This is the first time in my teaching career that the GCSE results were less than outstanding. Its quite an uncomfortable moment. Students and parents were all still congratulatory at their son or daughters results, many coming to show me their grades on results day. 60% A*-C, not the worst figure in the world, nor the various other pieces of data that I have since chomped my way through. How so?
This is the first year that I’ve been required to deliver RE GCSE on 50% curriculum time to the whole cohort. Myself and another teacher share 280 students in year 10 and 11 equally between us.
We have worked like crazy to provide improvement marking for every one of these students individually every half term at least, using pre-school sessions, lunchtimes and after school time to create specific revision or intervention sessions, used sixth formers to mentor students who needed further support and devised strategies to help them structure their exam answers. That’s not to mention the padlets, videos and revision books produced and distributed by the department.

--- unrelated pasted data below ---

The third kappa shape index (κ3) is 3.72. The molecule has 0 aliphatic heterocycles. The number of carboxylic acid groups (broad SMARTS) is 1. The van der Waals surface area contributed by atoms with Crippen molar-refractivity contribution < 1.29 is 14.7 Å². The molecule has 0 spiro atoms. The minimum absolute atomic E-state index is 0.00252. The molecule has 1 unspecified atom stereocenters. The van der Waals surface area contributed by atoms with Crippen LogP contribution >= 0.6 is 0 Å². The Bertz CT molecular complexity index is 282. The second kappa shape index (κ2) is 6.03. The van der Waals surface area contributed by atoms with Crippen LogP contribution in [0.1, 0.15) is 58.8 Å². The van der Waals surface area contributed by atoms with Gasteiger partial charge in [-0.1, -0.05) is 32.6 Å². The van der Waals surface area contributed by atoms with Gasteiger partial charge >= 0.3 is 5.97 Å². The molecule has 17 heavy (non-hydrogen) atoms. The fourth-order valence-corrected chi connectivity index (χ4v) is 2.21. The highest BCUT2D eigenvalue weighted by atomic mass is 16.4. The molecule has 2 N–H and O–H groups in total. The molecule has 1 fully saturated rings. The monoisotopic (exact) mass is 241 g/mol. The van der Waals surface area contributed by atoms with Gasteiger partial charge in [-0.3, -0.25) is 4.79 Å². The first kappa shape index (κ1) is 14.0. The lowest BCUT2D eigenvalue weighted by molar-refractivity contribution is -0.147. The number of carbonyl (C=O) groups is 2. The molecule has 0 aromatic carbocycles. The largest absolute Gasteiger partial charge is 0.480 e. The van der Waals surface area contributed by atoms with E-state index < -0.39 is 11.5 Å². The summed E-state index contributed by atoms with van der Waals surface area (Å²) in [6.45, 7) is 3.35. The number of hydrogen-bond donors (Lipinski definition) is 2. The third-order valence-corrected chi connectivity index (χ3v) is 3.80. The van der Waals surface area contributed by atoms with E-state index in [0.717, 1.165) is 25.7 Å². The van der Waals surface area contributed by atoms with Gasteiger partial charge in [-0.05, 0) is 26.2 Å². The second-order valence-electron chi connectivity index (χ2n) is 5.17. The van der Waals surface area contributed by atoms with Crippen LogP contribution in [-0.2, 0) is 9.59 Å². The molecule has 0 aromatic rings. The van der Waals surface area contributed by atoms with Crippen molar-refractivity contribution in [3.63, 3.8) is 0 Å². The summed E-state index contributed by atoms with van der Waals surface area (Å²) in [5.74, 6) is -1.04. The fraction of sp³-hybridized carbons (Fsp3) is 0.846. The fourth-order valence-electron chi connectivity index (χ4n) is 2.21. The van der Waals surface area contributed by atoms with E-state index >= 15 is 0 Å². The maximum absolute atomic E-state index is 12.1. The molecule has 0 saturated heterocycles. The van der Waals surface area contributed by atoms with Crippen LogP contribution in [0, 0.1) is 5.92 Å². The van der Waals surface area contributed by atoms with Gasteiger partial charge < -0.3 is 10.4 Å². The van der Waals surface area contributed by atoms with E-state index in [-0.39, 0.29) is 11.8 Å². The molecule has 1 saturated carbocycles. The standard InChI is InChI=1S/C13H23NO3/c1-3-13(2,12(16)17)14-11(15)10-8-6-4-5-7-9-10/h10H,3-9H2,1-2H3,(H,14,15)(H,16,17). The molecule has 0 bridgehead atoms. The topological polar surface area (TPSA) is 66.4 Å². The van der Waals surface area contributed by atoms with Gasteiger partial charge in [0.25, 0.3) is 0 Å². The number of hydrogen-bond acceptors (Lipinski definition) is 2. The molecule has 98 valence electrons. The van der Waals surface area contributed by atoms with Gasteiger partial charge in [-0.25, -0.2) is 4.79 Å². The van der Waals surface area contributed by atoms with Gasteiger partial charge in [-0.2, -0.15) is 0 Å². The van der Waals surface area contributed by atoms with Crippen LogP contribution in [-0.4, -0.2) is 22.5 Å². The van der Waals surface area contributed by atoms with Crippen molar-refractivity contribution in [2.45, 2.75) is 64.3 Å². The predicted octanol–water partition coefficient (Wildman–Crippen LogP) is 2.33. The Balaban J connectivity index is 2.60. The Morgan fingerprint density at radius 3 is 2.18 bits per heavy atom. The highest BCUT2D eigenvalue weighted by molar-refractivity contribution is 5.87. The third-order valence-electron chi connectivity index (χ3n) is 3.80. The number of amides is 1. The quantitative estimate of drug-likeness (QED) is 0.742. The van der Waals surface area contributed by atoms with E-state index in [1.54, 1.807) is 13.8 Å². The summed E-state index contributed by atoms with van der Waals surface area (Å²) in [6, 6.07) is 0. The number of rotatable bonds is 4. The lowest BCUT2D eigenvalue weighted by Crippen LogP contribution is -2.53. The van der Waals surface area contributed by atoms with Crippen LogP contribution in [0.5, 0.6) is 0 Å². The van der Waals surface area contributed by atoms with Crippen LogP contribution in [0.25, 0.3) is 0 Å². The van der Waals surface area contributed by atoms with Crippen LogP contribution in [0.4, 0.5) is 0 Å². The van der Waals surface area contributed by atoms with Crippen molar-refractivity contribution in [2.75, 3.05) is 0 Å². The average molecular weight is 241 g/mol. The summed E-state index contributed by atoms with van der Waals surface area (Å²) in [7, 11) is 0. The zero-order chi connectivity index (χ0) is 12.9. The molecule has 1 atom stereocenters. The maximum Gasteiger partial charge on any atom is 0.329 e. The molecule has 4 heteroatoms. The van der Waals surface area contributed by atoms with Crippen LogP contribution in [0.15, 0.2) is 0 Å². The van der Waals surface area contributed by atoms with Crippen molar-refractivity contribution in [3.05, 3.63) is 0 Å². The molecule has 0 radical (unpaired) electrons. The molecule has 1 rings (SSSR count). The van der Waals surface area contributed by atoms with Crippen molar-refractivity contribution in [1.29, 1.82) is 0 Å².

The danger, at least as I have observed in myself, is to reflect upon this and moan. Moan about under resourcing, lack of time, and the disparity between the treatment of RE and every other GCSE subject taught in our school. But that is to waste precious time and energy. Furthermore it serves to undermine the hard work and success that these students did achieve, even if it doesn’t satisfy various data markers.
Instead I am reflecting on what we did that meant our results were not lower and what we can do to help more students make even more progress in this coming academic year. I am currently trying to identify all the small things we could change that together will add up to big gains for our students next year. It worked for the GB cycling team and I reckon it can work for us.
More on our small changes to follow.